SM U-117 at Cape Charles
|Builder:||AG Vulcan Stettin|
|Launched:||10 December 1917|
|Commissioned:||28 March 1918|
|Fate:||Sunk as a target, 22 June 1921|
|General characteristics |
|Class and type:||German Type UE II submarine|
|Type:||Coastal minelaying submarine|
|Length:||81.52 m (267 ft 5 in) (o/a)|
|Beam:||7.42 m (24 ft 4 in)|
|Height:||10.16 m (33 ft 4 in)|
|Draught:||4.22 m (13 ft 10 in)|
|Propulsion:||2 shafts, 2 × 1.61 m (5 ft 3 in) propellers|
|Test depth:||75 m (246 ft)|
|Complement:||4 officers, 36 enlisted|
|Commanders:||Kptlt. Otto Dröscher|
|Operations:||1 war patrol|
SM U-117 was a Type UE II long-range minelayer submarine of the Imperial German Navy. It was laid down in 1917 at Hamburg, Germany, by Aktiengesellschaft Vulcan and launched on 10 December 1917. It was commissioned in the Imperial German Navy on 28 March 1918 with Kapitänleutnant Otto Dröscher in command. After shakedown, U-117 was posted to the U-Kreuzer Verband (submarine cruiser unit) on 1 June 1918. Over the next five weeks, she completed fitting out at Kiel.
Operations off North America
On 11 July, U-117 departed Kiel and took the eastern route through the Baltic Sea around Denmark and out into the North Sea by way of the Skagerrak. After rounding the Shetland Islands, she set a course for the coast of North America to lay minefields off the coast of the United States and to conduct cruiser warfare. During the voyage across the Atlantic, heavy weather foiled her attempts to attack two lone steamers, two convoys, and a small cruiser.
U-117 reached the American coastal zone on 8 August 1918, and her fortunes improved soon thereafter. On 10 August, she encountered a fleet of fishing craft and went on a spree, sinking nine of the vessels with explosives and gunfire. On the 12th, she sighted the ballast-laden steamer Sommerstadt and, after observing that the Norwegian steamer was armed, made a submerged attack that sank her with a single torpedo. The following day, the U-boat made another submerged torpedo attack and hit the 7,127-ton American tanker Frederick R. Kellogg, bound from Tampico, Mexico, to Boston, Massachusetts, with 7,500 barrels of crude oil. The action occurred only 12 miles north of Barnegat Light, New Jersey; however, Kellogg was disabled in such shallow water that the Americans were able to salvage her.
Later that same day, the minelayer submarine began the other half of her duty by laying mines near Barnegat Light. The effort subsequently bore fruit when the Mallory Line steamship San Saba struck a mine and sank on 4 October 1918. On 14 August, U-117 took a break from mining operations to resume cruiser warfare when she encountered an American schooner. The U-boat brought her deck guns to bear on the sailing vessel and sank her. Shortly thereafter, however, the hunter became the hunted when an American seaplane forced the submarine to seek refuge beneath the surface. The aircraft and submarine chaser SC-71 subjected U-117 to a brief barrage of bombs, and SC-71 attacked the submarine with depth charges before losing track of her.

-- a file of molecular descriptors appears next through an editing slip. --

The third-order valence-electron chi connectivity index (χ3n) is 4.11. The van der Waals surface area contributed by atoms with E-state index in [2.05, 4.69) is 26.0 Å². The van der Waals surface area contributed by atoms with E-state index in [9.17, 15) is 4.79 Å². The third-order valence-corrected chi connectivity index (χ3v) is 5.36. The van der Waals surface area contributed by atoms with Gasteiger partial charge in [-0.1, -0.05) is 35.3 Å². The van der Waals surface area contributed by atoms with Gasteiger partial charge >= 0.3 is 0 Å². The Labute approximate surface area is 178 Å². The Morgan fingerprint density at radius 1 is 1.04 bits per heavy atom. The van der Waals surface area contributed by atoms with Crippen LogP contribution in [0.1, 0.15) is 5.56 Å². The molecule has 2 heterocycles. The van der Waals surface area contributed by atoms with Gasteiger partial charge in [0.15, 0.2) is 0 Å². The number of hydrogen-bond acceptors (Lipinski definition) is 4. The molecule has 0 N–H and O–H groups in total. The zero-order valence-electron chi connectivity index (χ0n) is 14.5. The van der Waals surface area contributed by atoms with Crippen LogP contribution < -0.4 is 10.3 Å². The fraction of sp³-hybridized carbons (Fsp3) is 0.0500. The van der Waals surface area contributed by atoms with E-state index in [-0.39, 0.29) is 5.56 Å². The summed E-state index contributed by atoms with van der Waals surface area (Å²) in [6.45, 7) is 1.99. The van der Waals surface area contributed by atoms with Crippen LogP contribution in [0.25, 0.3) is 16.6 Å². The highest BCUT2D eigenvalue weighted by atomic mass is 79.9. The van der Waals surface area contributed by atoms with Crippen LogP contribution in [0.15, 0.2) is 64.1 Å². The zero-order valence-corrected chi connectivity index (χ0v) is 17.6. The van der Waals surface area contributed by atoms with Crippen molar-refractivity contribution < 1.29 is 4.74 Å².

The next day, 15 August 1918, U-117 resumed her mine laying operations off Fenwick Island Lightship. That field later claimed two victims, one damaged and the other sunk. On 29 September 1918, USS Minnesota struck one of those mines and suffered extensive damage. The Naval Overseas Transportation Service cargo ship Saetia (Id. No. 2317) entered the same field on 9 November, struck a mine, and sank. Later that day — still 14 August — the submarine moved farther south and, after laying a third minefield near Winter Quarters Shoal Lightship, halted an American sailing vessel, the 1,613-ton Madrugada, and sank her with gunfire. A patrolling American seaplane foiled a subsequent attempt by the U-boat that day to stop another sailing ship.
On 16 August 1918, U-117 resumed her mining operations, this time off Cape Hatteras, North Carolina, but the approach of the 6,978-ton British steamer Mirlo interrupted her labors. Approaching the target submerged, U-117 fired a single torpedo that sent the merchantman to the bottom. Following that attack, the submarine again began laying mines, sowing her fourth and final field. At that point, a severe shortage of fuel forced the U-boat to head for Germany.
The return voyage proved to be both more eventful and more successful than the outward-bound cruise. On 17 August 1918, she stopped a Norwegian sailing ship, the 2,846-ton Nordhav, out of Buenos Aires, Argentina, bound for New York laden with linseed. U-117 sailors placed bombs on board the cargo carrier that sank the prize. Three days later, the U-boat engaged in an unsuccessful surface gun duel with an unidentified, strongly armed steamer. On the 26th, she stopped the 162-ton Rush and sank that American trawler with bombs placed on board. The next day, U-117 caught sight of the Norwegian freighter Bergsdalen, steaming in ballast from La Pallice, France, to Baltimore, Maryland, and sank her quarry with a single torpedo. Three days later, on 30 August, she encountered her final two victims, when she stopped the 136-ton British fishing trawlers Elsie Porter and Potentate and sank both with explosive charges.